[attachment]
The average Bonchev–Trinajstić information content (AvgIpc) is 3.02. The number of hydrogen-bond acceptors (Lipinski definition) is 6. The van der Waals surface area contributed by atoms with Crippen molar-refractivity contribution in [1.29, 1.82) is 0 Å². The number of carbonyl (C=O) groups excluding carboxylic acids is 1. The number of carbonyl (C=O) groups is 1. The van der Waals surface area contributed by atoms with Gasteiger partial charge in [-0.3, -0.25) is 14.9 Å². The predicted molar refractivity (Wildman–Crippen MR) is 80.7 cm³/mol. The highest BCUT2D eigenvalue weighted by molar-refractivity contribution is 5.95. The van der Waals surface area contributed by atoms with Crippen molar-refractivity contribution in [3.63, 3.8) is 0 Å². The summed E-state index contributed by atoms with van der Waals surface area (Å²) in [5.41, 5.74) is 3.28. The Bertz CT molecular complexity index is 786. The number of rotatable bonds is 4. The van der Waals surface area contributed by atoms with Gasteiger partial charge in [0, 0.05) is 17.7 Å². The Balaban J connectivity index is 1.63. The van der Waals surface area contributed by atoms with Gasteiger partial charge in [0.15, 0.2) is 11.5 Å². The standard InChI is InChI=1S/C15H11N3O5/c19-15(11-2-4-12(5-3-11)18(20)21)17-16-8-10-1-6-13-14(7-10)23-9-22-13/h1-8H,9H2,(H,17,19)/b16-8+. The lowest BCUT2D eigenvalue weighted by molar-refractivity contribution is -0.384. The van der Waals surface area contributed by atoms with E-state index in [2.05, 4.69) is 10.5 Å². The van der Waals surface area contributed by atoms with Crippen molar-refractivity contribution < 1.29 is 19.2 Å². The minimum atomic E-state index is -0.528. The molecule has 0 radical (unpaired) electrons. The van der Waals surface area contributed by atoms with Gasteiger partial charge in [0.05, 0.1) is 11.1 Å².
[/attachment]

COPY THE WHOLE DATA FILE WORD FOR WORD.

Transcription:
The average Bonchev–Trinajstić information content (AvgIpc) is 3.02. The number of hydrogen-bond acceptors (Lipinski definition) is 6. The van der Waals surface area contributed by atoms with Crippen molar-refractivity contribution in [1.29, 1.82) is 0 Å². The number of carbonyl (C=O) groups excluding carboxylic acids is 1. The number of carbonyl (C=O) groups is 1. The van der Waals surface area contributed by atoms with Gasteiger partial charge in [-0.3, -0.25) is 14.9 Å². The predicted molar refractivity (Wildman–Crippen MR) is 80.7 cm³/mol. The highest BCUT2D eigenvalue weighted by molar-refractivity contribution is 5.95. The van der Waals surface area contributed by atoms with Crippen molar-refractivity contribution in [3.63, 3.8) is 0 Å². The summed E-state index contributed by atoms with van der Waals surface area (Å²) in [5.41, 5.74) is 3.28. The Bertz CT molecular complexity index is 786. The number of rotatable bonds is 4. The van der Waals surface area contributed by atoms with Gasteiger partial charge in [0, 0.05) is 17.7 Å². The Balaban J connectivity index is 1.63. The van der Waals surface area contributed by atoms with Gasteiger partial charge in [0.15, 0.2) is 11.5 Å². The standard InChI is InChI=1S/C15H11N3O5/c19-15(11-2-4-12(5-3-11)18(20)21)17-16-8-10-1-6-13-14(7-10)23-9-22-13/h1-8H,9H2,(H,17,19)/b16-8+. The lowest BCUT2D eigenvalue weighted by molar-refractivity contribution is -0.384. The van der Waals surface area contributed by atoms with E-state index in [2.05, 4.69) is 10.5 Å². The van der Waals surface area contributed by atoms with Crippen molar-refractivity contribution < 1.29 is 19.2 Å². The minimum atomic E-state index is -0.528. The molecule has 0 radical (unpaired) electrons. The van der Waals surface area contributed by atoms with Gasteiger partial charge in [0.05, 0.1) is 11.1 Å².